Condolences

What do you say when words are not enough? If you are a friend, coworker, or extended family member of a bereaved person, it’s hard to know how to offer comfort and support during a time of loss. Below are a few helpful ideas to consider as you help your friend heal:

Actions speak louder than words. Offer to help the bereaved in any way you can. You may decide to bring food, help with chores, go shopping, provide child care, or run errands. Sometimes just sitting with a grieving friend and listening is all that is needed.

Avoid clichés and easy answers. Often friends do more harm than good with the words they say. Clichés and religious platitudes such as “God needed her in heaven” and “You’ll have another child” only serve to confuse and anger the bereaved. Instead of trying to minimize the pain and make it go away (which is impossible), simply say, “I’m so sorry for your loss.”

Share a memory. Those who grieve a loss are left only with their memories of their loved one. If you have a memory or detail you can share about how the deceased impacted your life, let your friend know. These memories will be cherished and will bring comfort long after they are spoken.

Accept the emotions of the grieving person. You can help your friend by being a safe shoulder to cry on. Allow the emotions of the grieving person to be processed at his or her own pace. Sometimes you may not agree with the emotions of the bereaved. Still, they need to come to answers on their own terms.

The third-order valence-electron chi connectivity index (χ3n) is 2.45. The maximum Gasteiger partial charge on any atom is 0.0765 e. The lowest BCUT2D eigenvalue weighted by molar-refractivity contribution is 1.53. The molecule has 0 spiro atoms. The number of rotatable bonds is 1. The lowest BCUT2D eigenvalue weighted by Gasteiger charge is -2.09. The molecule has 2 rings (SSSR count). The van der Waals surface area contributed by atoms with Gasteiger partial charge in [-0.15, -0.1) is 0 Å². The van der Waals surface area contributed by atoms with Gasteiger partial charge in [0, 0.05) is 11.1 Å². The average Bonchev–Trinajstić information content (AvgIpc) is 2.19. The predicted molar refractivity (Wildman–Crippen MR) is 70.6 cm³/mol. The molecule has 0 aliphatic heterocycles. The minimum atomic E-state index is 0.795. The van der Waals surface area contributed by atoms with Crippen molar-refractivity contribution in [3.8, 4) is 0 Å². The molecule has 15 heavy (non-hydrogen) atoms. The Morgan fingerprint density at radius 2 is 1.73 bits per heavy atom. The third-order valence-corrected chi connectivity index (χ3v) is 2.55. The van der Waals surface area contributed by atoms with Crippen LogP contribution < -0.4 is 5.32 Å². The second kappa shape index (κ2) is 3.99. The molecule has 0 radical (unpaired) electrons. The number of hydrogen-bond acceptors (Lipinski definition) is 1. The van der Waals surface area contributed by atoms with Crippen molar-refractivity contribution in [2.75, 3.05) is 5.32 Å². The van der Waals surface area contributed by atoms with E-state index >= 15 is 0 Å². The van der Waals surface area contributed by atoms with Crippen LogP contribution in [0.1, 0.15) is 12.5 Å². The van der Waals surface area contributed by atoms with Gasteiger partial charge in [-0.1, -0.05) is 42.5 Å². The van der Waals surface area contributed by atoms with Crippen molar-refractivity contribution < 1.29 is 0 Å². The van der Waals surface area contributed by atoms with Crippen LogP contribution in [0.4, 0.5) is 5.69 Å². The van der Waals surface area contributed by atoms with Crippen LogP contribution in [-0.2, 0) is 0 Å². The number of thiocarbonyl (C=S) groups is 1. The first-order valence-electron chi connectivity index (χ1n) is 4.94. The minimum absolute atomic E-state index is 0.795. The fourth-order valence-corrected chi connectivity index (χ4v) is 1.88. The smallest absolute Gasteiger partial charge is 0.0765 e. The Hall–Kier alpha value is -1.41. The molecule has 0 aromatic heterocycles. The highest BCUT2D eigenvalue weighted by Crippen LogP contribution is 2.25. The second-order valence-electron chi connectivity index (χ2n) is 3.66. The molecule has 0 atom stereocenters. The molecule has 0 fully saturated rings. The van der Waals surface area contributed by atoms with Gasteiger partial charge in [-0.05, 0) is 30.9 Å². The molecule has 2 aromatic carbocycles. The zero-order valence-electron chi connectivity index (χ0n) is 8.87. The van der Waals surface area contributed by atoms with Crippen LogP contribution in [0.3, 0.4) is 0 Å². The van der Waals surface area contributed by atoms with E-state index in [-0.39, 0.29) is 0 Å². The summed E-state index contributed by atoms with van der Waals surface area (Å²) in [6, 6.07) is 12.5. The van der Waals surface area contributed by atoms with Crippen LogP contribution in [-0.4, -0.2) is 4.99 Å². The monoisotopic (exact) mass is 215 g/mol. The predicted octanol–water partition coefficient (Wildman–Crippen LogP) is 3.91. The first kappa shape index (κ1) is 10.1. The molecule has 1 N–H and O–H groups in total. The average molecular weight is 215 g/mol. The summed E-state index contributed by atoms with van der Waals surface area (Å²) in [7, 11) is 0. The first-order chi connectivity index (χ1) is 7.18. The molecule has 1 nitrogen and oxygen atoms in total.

Share resources you have found helpful. If you have found a few books, blogs, or websites to be helpful with your own grief, share these with the grieving person. Avoid comparing your own experience to theirs. Instead, let them know how the book or blog has helped you.

Write a condolence card or letter. A condolence note should also avoid clichés, religious platitudes, and anything that tries to minimize the pain of the bereaved. Acknowledge the pain, use the deceased’s name, share a memory, or express your willingness to help. Communicate through your note that they are not alone.

Send flowers or a memorial donation. Your kindness will be remembered long after the flowers fade. Be sure to send a condolence card with your gift.